1. Climate change vulnerability assessments. In all three countries, vulnerability assessments have been conducted to identify climate impacts in the regions we are working on, to identify the consequences of those impacts and to identify adaptation recommendations.

2.EbA demonstrations implemented. After the vulnerability assessments are completed, two EbA demonstrations have been identified and implemented in each country.

3. Cost-effectiveness of EbA and impact on communities and biodiversity assessed. Once the EbA demonstrations have been implemented, cost-effectiveness analysis will be conducted in one demonstration per country. The analysis will compare the cost and effectiveness of those demonstrations with engineer solutions or business as usual.

4. The potential contribution of EbA to local-to-national adaptation efforts assessed and communicated.Results of EbA demonstrations will inform national policy, which amplifies their impact.

5.Policy makers engaged in EbA to inform international policy. Through engagement with international policy fora, lessons from the project will inform the global dialogue.

Results and ongoing work

1. Vulnerability assessment completed for the three countries:

2. EbA demonstrations in the three countries:


Pilot demonstration 1: Adapting to climate change on the impacts in the coast of Ponta do Corumbau, Bahia.

Pilot demonstration 2: Integration of Ecosystem-based Adaptation recommendations into the municipal plan of restoration and protection of the Atlantic Forest in Porto Seguro, Bahia.


Pilot demonstration 1: Mangrove restoration and protection to secure the coastline and increase coastal resilience to storm surges, flooding and erosion

Pilot demonstration 2: Improvement of fishing practices and the design and implementation of climate-smart marine protected areas

South Africa:

Pilot demonstration 1: Wetland restoration and improved management of rangelands in the Liliefountein area, Kamiesberg, to cope with the negative impacts of climate change on water resources.

Pilot demonstration 2: Restoration and improvement of land management in Steinkopf area, Nama Khoi, to cope with the negative impacts of climate change on water resources.

3. Cost-effectiveness analysis in one of the EbA demonstrations in each country are underway:

So far, draft Theories of Change (ToCs) were developed for both South Africa and the Philippines, coupled with EbA interventions and a cost-effectiveness analysis framework. The cost-effectiveness analysis in EbA demonstration 1 in the Philippines and in the EbA demonstration 1 in South Africa are currently underway.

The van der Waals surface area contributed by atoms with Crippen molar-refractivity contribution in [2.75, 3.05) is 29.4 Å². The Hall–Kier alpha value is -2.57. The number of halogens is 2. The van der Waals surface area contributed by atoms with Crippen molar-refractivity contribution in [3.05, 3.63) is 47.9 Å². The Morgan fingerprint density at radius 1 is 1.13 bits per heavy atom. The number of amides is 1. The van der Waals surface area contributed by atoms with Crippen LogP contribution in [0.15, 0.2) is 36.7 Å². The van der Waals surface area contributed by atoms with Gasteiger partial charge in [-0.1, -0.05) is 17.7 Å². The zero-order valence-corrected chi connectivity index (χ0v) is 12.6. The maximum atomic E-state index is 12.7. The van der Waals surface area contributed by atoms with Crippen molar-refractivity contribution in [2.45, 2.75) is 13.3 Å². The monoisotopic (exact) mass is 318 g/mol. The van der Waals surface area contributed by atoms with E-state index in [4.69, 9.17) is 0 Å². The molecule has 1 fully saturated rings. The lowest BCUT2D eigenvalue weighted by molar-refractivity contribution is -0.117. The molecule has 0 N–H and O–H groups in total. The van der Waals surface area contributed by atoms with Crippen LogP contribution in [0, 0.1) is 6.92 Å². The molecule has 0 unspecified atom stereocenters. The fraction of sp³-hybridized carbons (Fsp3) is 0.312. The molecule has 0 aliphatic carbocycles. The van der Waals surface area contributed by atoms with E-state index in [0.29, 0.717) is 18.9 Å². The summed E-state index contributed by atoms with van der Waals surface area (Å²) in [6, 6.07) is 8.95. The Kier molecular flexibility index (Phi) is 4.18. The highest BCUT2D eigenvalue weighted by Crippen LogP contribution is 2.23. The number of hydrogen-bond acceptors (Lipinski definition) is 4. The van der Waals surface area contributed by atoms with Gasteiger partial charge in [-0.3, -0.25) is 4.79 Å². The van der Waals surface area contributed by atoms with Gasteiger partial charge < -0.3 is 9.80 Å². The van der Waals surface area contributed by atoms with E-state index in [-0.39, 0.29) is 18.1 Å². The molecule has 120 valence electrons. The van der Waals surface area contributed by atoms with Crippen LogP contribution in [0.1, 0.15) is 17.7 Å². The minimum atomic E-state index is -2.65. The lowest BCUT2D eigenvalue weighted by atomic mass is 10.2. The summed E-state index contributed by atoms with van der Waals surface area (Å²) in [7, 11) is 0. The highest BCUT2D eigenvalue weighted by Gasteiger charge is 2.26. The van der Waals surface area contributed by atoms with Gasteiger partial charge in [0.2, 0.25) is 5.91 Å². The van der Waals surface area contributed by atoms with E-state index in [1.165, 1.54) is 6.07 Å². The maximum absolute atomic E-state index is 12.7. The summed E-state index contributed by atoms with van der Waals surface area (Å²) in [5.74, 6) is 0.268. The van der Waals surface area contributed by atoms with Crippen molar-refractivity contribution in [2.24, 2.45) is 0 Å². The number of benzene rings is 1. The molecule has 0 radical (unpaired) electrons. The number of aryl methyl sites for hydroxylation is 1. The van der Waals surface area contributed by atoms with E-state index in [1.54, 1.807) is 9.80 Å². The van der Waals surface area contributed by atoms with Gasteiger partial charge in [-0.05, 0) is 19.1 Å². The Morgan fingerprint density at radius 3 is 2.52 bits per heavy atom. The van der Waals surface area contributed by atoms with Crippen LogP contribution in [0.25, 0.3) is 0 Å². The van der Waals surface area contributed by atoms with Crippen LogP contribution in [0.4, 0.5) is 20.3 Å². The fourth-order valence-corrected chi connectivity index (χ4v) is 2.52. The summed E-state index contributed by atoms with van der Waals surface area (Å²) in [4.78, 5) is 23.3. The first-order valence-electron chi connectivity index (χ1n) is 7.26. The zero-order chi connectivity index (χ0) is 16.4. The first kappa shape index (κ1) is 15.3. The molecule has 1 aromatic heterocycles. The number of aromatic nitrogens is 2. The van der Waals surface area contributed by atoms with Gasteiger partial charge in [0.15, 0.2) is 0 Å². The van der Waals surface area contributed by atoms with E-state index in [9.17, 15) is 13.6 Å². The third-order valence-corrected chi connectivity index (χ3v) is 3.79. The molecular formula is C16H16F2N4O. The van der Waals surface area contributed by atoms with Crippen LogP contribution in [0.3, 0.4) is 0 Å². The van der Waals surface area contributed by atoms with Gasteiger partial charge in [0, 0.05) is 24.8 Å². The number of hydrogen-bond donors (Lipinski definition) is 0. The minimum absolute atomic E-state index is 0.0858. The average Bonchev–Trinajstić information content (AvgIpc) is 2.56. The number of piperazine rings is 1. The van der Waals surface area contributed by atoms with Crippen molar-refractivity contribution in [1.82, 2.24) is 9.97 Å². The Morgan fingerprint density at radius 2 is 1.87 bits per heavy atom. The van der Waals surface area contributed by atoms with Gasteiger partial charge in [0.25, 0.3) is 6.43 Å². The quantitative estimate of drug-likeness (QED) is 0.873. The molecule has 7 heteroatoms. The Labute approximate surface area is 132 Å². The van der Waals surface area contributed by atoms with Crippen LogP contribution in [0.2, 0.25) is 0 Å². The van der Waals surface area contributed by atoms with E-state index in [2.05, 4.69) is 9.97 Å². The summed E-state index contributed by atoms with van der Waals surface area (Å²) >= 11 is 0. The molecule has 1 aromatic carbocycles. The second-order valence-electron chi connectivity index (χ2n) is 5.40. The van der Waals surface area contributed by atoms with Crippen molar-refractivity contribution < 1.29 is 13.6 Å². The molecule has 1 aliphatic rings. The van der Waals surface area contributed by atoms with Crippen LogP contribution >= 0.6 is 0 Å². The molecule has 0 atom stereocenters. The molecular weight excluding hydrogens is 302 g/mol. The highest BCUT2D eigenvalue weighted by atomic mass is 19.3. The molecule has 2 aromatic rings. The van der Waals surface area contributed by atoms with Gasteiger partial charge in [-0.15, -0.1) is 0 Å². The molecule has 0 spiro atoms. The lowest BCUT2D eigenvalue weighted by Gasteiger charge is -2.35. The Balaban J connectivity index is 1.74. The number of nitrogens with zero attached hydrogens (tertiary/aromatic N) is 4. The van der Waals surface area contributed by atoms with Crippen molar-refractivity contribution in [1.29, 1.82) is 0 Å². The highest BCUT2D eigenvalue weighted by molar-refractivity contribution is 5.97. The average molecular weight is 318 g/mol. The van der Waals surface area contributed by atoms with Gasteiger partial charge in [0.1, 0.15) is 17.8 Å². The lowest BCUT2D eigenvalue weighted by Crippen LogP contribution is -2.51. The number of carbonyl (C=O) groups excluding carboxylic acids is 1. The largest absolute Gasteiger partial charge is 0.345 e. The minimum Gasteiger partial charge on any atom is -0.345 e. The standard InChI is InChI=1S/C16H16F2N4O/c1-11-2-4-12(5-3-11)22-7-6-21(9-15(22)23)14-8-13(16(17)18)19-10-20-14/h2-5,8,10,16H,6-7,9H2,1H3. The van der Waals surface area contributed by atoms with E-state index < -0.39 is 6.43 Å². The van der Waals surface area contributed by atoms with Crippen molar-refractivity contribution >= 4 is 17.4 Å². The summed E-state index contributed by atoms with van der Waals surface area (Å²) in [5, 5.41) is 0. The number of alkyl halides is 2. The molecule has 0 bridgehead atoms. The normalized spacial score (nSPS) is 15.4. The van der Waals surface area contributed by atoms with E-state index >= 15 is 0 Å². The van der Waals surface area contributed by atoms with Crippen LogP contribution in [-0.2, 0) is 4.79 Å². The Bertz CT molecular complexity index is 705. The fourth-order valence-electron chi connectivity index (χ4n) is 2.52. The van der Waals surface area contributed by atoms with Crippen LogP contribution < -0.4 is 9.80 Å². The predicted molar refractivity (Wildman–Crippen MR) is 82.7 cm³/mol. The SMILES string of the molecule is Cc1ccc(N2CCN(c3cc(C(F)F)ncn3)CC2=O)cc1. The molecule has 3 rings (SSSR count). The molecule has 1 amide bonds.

4. The potential contribution of EbA from local to national adaptation efforts have been assessed and/or communicated in the three countries:

In the Philippines, progress continued to be made at the national level to develop guidelines on the reversion of Abandoned, Underutilized and Underdeveloped (AUU) fish ponds into mangrove forest.

In South Africa, progress was made on both local and national fronts. At the local level, Green Choice’s Land Management Guidelines were presented to the NDM Council along with a climate adaptation toolkit. CSA attended the Disaster Management Forum meeting, which confirmed that climate change concerns and EbA are now integral parts of the local disaster risk reduction strategy. At the national level, CSA continued to raise awareness by giving a presentation on EbA, its principles, approaches and policy linkages at a workshop organized by the National Department of Environmental Affairs. Input is also being provided to the water pricing strategy, ensuring that a portion of the cost goes back into catchment restoration linked to climate change adaptation and disaster risk reduction. CSA is also contributing directly as a member of the Long-Term Adapation Scenarios Program led by SANBI. This program will conduct climate and impact modeling across South Africa to assess development scenarios and develop adaptation responses.

In Brazil, CI contributed to a symposium on the interconnections between continent and ocean in a climate change context. Out of this an e-group was created ([email protected]) to exchange information that is relevant for local and national adaptation policy. At the local level, a workshop was held to engage protected area managers in EbA. At the national level, the Brazilian Panel on Climate Change is conducting public consultations on its first climate change report (

5. Policy makers have been engaged in EbA to inform international policy:

CI continues to bring the lessons learned from implementation of this project to international level, specifically through engaging in the UNFCCC process. Specifically, we produce analyses of international policies on adaptation that can be used to inform national adaptation processes and policies. For example, CI has updated the International policy engagement strategy, produced talking points from the Doha negotiations, and a position paper on the Nairobi work programme, that has been widely circulated. These practices allow the lessons from the IKI project to be considered in international adaptation policies and mechanisms through international knowledge sharing platforms.

The international policy engagement efforts will continue to focus on the following: 1) creating and strengthening relationships within the international policy arena; 2) strengthening national policy with country areas and integrating international policy activities with national policy initiatives in the pilot countries; 3) communicating the initiatives’ goals and plans; and 4) raising awareness of EbA efforts on the ground. This component has also supported a paper on the history of EbA in international policy, and a baseline survey to understand perceptions of EbA amongst UNFCCC negotiators and national policy-makers. Ongoing activities will include internal generation of lessons learnt, communication and synchronization of policy objectives at the national scale, and influencing international policy through an enhanced understanding of EbA at international conferences, trainings, and workshops.

Outreach Materials

For more information, please contact:

Camila Donatti, Climate change adaptation manager at Conservation International, [email protected]

Other iniativies working around Ecosystem-Based Adaptation

  • The EcoADAPT project in Latin America
  • The Role of Biodiversity in Climate Change Mitigation in Latin America (ROBIN)
  • The Equitable Payments for Watershed Services (EPWS) in the Uluguru mountains, in Tanzania (East Africa)
  • The Mitigation of Climate Change in Agriculture (MICCA) programme.
  • The Cascade project in Central America